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TSING-TAO., Issue 15632, 24 October 1914
SIEGE JOINTLY BY THE FOUR ALLIES. SYDNEY, October 24. (Received October 24, at 10.10 a.m.) The ‘ Herald’s ’ Tokio correspondent points out that the siege of Tsing-tao is being undertaken by Russia, Franee, Britain, -and Japan, so that Japane.se preponderance in the outcome is precluded. Japan is utilising small and superannuated craft to sweep the harbor clear of mines, which at the outset prevented vessels from approaching within etolit miles. ° Tsing-tao on the land side is protected by three lines of powerful defence works, while approaching them the fields are everywhere mined. The whole area of eight miles bv land and sea is thoroughly mined. There are also innumerable electricallvcharged entanglements, and the whole approach is commanded by the most powerful guns known to modern warfare. The garrison are expert fighters. For weeks past thousands of pressed Chinese coolies have been strengtheninn tho defences. NO FOREIGN PAPERS WANTED. (Lonuon Times and isyducy 1 Sun ’ Services.) LONDON, October 23. The Times' is the only English, newspaper procurable in Brussels, where a few can be bought at 3s a copy, and that at imminent risk. Foreign newspapers are absolutely prohibited. Three newsboys who were found possessing some were shot. The Royal garage attached to tho Palace is now filled with the Kaiser’s motor cars. BOOKS FOR THE 3AMP. (London ‘Times’ er.dSydney ’Sun 1 Services.) LONDON, October 23. Lord Kitchener is arranging for a library of 50,000 books for the overseas contingent at Salisbury.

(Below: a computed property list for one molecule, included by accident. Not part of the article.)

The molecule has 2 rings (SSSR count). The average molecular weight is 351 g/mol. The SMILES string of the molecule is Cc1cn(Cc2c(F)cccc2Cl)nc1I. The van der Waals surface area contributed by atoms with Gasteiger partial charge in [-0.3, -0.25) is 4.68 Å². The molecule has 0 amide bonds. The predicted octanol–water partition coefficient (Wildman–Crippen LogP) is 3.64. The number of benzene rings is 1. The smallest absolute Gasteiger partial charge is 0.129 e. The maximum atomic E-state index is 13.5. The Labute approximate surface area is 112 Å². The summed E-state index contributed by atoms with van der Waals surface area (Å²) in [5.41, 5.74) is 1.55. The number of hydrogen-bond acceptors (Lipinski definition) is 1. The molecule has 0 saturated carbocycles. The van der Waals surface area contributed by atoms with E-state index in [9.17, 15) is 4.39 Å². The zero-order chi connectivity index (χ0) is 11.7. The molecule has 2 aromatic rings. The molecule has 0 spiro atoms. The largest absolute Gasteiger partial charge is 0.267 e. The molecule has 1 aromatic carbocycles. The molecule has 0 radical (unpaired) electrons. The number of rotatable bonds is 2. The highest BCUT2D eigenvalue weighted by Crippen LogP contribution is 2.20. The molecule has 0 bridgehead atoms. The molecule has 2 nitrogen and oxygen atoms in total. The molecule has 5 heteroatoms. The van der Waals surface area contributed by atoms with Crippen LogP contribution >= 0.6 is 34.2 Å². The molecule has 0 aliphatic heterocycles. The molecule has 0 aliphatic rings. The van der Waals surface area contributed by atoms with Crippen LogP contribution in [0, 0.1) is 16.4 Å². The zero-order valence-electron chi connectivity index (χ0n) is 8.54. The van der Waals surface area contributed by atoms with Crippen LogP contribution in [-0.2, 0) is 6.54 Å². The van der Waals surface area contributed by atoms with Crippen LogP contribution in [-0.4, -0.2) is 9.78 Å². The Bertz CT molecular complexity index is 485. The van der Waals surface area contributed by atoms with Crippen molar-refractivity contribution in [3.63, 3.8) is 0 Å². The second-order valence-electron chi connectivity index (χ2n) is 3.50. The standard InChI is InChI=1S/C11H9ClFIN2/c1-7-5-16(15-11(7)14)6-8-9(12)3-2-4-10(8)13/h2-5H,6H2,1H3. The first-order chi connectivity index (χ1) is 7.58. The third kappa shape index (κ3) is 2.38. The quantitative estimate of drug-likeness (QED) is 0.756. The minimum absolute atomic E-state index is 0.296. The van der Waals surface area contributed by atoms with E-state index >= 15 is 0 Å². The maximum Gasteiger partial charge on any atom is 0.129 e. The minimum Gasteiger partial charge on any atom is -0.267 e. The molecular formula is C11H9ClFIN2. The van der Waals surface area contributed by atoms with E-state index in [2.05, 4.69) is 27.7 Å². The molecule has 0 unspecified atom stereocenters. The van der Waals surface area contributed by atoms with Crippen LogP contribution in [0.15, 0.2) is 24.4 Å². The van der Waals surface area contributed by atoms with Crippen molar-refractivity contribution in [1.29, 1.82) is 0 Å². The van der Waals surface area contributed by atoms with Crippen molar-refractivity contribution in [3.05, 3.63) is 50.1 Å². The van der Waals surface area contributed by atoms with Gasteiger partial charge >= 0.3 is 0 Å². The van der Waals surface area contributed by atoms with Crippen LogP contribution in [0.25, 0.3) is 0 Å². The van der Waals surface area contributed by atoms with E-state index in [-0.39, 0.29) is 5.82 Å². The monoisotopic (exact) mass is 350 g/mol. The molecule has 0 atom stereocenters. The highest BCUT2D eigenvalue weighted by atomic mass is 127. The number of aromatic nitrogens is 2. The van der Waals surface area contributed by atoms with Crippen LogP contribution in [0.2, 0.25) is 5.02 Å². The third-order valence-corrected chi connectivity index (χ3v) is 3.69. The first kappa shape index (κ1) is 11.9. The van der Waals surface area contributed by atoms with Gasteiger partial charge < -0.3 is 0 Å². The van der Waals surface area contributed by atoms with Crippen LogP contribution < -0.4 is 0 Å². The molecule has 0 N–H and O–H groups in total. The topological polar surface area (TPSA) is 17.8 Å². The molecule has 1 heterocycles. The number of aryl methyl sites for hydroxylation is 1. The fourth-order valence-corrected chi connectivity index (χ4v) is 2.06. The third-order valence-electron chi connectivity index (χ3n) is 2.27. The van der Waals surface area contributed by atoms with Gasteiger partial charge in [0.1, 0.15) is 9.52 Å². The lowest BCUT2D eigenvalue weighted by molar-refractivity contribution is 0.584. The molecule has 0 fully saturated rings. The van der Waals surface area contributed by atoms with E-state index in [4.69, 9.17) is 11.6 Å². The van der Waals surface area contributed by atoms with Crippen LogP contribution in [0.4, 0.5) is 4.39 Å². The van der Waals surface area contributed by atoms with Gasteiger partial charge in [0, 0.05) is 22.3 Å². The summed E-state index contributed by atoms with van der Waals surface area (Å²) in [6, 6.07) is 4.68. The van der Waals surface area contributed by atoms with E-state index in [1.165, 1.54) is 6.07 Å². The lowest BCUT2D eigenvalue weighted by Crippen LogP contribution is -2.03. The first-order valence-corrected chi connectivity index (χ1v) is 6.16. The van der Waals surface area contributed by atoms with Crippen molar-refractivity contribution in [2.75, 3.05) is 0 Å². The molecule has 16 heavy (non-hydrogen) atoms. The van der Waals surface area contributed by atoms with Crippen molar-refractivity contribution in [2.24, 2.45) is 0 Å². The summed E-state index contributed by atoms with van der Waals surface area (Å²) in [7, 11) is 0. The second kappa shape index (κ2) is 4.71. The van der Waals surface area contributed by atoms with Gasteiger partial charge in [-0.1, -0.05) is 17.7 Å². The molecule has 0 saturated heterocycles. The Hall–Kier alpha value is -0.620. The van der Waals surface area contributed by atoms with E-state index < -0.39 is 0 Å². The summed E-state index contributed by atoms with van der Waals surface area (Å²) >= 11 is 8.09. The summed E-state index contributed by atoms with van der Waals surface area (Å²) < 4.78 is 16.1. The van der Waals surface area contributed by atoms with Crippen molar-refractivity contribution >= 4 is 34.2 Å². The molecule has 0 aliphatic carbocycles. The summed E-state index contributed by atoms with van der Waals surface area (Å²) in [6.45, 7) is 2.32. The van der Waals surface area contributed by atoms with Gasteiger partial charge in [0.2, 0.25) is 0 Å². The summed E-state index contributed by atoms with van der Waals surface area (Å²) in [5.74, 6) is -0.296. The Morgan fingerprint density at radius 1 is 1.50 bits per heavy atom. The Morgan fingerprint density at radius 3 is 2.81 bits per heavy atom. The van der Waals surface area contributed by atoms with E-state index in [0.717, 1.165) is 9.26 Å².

THE BRITISH WOUNDED. AN EMPHATIC PROTEST. (London ‘ Time.] ’ and Sydney ‘Sun’ Services.) LONDON, October 23. The transfer of the British wounded from the Aiane by railroad to the sea is strongly condemned by ‘ The Times’s ’ medical correspondent. The journey occupies a day and a night, and the men have to pass through a feverish nightmare of jars and jolts. The state of the wounded needs a Zola to do it justice. The writer urges that much of the work now performed In England should be done in Prance. AN EX-WAR MINISTER IN WAR. LONDON, October 22. Colonel Seeley, ex-Secretary of State for War, was present at the defence of Antwerp. German shrapnel .smashed the wheel of his motor car. JAPAN GRATIFIED. WILL SIT AT THE*TABLEOF PEACE. (London ‘ Times ’ and Sydney ‘ Sun 1 Services.) LONDON, October 25. Unmeasured satisfaction is felt in Japan over Great Britain’s assurance that Japan will have a voice in the peace negotiations. Japan then will occupy a seat of equality for the first time in the council of nations. ' FOOLISH TURKEY. (London ‘Times' and Sydney ‘ Sun ’ Services.) LONDON, October 25. Mf-n idosely identified with Turkish affair’s are withdrawing their money from the Imperial Ottoman Bank in London. HISTORY IN SCHOOLS. LAX EDUCATIONISTS PLEASE NOTE. (London '' Times ’ and Sydney ‘ Sun ’ Services.) LONDON, October 25. The Navy League manifesto urges the Government to establish safeguards for Great Britain’s food supply in war time, supports the training of British boys for the Navy, and gives prominence to the need for teaching naval history in the schools. 'THE COST OF WAR. (Loudon ‘ Times ’ and Sydney ’ Sun ’ Services.) LONDON, October 23. Great Britain’s war cost for tho first 10 weeks of the war was millions a week. Last week it was £8,250,000. The increase, however, was expected, in view of the large addition to the forces in the field. The Customs receipts, which hitherto have been maintained, last week declined nearly 50 per cent.
TSING-TAO., Issue 15632, 24 October 1914
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